Metagenomic analyses reveal previously unrecognized variation in the diets of sympatric Old World monkey species
Advanced Search
Select up to three search categories and corresponding keywords using the fields to the right. Refer to the Help section for more detailed instructions.

Search our Collections & Repository

For very narrow results

When looking for a specific result

Best used for discovery & interchangable words

Recommended to be used in conjunction with other fields



Document Data
Clear All
Clear All

For additional assistance using the Custom Query please check out our Help Page


Metagenomic analyses reveal previously unrecognized variation in the diets of sympatric Old World monkey species

Filetype[PDF-782.15 KB]


  • Journal Title:
  • Personal Author:
  • NOAA Program & Office:
  • Description:
    Insectivory, or the consumption of insects and other arthropods, is a significant yet cryptic component of omnivorous primate diets. Here, we used high-throughput DNA sequencing to identify arthropods from fecal DNA and assess variation in insectivory by closely-related sympatric primates. We identified arthropod prey taxa and tested the hypothesis that variation in insectivory facilitates niche differentiation and coexistence among closely-related species with high dietary overlap. We collected 233 fecal samples from redtail (Cercopithecus ascanius; n = 118) and blue monkeys (C. mitis; n = 115) and used a CO1 metabarcoding approach to identify arthropod DNA in each fecal sample. Arthropod DNA was detected in 99% of samples (N = 223 samples), and a total of 68 families (15 orders) were identified. Redtails consumed arthropods from 54 families, of which 12 (21.8%) were absent from blue monkey samples. Blue monkeys consumed arthropods from 56 families, of which 14 (24.6%) were absent from redtail samples. For both species, >97% of taxa present belonged to four orders (Araneae, Diptera, Hymenoptera, Lepidoptera). Redtail samples contained more Lepidoptera taxa (p<0.05), while blue monkey samples contained more Araneae (p<0.05). Blue monkeys consumed a greater diversity of arthropod taxa than redtail monkeys (p<0.05); however, the average number of arthropod families present per fecal sample was greater in the redtail monkey samples (p<0.05). These results indicate that while overlap exists in the arthropod portion of their diets, 20–25% of taxa consumed are unique to each group. Our findings suggest that variation in arthropod intake may help decrease dietary niche overlap and hence facilitate coexistence of closely-related primate species.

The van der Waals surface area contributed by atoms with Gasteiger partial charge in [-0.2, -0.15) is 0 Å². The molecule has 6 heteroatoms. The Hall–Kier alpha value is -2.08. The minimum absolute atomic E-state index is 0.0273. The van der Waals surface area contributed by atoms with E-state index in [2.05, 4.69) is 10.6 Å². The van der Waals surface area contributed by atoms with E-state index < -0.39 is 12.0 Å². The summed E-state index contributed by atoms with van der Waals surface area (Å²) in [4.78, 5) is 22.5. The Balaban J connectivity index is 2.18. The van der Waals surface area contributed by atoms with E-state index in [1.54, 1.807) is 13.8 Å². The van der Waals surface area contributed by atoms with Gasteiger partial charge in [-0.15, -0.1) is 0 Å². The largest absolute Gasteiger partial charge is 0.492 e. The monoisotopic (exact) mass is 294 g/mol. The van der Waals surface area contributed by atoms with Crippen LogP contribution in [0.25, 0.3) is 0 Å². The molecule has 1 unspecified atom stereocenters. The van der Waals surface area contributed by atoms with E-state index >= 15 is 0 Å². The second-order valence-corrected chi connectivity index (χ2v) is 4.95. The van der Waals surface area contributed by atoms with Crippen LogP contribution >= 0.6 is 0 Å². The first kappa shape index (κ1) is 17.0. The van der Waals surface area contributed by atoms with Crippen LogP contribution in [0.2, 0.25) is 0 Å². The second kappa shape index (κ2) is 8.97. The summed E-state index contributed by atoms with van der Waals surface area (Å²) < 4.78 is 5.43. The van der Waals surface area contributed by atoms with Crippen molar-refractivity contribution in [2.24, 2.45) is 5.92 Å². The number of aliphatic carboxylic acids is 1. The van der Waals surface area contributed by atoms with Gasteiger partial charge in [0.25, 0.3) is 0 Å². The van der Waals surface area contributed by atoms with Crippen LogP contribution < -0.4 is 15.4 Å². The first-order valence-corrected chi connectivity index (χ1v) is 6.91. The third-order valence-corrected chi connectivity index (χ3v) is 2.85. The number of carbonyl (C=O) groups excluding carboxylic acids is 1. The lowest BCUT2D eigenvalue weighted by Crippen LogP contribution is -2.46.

• Keywords:
  • Source:
    PLOS ONE 14(6): e0218245
  • DOI:
  • Document Type:
  • Rights Information:
    CC BY
  • Compliance:
  • Main Document Checksum:
  • Download URL:
  • File Type:

Supporting Files

More +

You May Also Like

Checkout today's featured content at

Version 3.26.1